Margaret Hamilton is an American computer scientist and systems engineer. She is often credited as one of the people that coined the term “software engineering”.
Although Margaret initially intended to study abstract math, she began her career in mid-1959 working in the meteorology department at MIT. A couple of years later, she was involved in a few U.S. Air Force projects that got her a position at NASA for the Apollo
Back at the Charles Stark Draper Laboratory at MIT, Hamilton led a team responsible with developing the software for the Apollo missions and Skylab
. Her multiple areas of expertise in software made her code incredibly reliable, helping programmers identify and fix issues before they became major problems. In 2016 she earned the Presidential Medal of Freedom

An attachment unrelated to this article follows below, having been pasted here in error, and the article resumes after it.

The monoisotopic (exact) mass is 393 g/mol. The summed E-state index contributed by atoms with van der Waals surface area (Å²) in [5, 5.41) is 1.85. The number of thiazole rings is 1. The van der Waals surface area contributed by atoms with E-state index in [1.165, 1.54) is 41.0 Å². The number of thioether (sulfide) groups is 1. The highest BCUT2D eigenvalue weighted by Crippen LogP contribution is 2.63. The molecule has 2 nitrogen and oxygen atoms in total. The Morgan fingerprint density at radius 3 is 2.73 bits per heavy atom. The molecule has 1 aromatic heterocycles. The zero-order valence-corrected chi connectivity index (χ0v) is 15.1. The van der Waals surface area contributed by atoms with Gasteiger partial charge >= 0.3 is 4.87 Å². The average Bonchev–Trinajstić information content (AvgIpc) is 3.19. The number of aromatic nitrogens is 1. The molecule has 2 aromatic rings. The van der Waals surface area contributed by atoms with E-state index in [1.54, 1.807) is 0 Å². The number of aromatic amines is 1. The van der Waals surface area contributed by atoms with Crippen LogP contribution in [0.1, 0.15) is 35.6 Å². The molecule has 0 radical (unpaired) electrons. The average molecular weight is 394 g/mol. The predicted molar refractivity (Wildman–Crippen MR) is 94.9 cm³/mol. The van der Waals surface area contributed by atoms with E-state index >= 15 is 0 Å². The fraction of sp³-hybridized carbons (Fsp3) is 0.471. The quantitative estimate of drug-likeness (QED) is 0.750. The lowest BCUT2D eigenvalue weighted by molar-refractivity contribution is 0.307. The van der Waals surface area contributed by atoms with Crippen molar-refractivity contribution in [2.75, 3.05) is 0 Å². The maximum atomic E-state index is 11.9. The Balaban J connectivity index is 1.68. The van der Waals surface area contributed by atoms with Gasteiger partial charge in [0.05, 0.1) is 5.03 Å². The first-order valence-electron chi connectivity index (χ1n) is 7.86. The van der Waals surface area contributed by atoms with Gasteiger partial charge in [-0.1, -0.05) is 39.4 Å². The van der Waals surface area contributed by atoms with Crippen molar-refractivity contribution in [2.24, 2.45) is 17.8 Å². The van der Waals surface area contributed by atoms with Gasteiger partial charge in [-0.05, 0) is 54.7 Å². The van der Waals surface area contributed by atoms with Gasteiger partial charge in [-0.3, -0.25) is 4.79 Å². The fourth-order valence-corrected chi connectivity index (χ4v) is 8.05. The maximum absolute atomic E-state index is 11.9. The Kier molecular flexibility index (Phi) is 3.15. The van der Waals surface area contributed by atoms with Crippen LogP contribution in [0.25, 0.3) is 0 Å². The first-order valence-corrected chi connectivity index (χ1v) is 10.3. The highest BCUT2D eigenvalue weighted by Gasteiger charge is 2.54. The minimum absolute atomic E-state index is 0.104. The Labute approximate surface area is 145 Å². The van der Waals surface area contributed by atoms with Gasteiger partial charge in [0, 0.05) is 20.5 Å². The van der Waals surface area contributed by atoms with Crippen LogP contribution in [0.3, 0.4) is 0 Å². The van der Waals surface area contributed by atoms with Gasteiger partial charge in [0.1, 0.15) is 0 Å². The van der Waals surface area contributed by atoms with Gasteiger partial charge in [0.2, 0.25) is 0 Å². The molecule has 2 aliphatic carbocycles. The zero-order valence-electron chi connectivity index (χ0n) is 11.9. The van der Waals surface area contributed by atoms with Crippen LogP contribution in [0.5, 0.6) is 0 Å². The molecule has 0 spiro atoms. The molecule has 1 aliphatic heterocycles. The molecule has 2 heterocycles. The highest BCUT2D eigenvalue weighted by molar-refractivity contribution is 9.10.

from president Barack Obama, for her work in the development of on-board flight software for NASA’s Apollo Moon missions.
At a time where software development was not regarded as a science nor was it taken seriously compared to other engineering, Hamilton made tremendous strides in legitimising software development as an engineering discipline. Together with other early programming pioneers like Grace Hopper
, she also deserves credit for helping to open the door for more women to enter and succeed in STEM fields.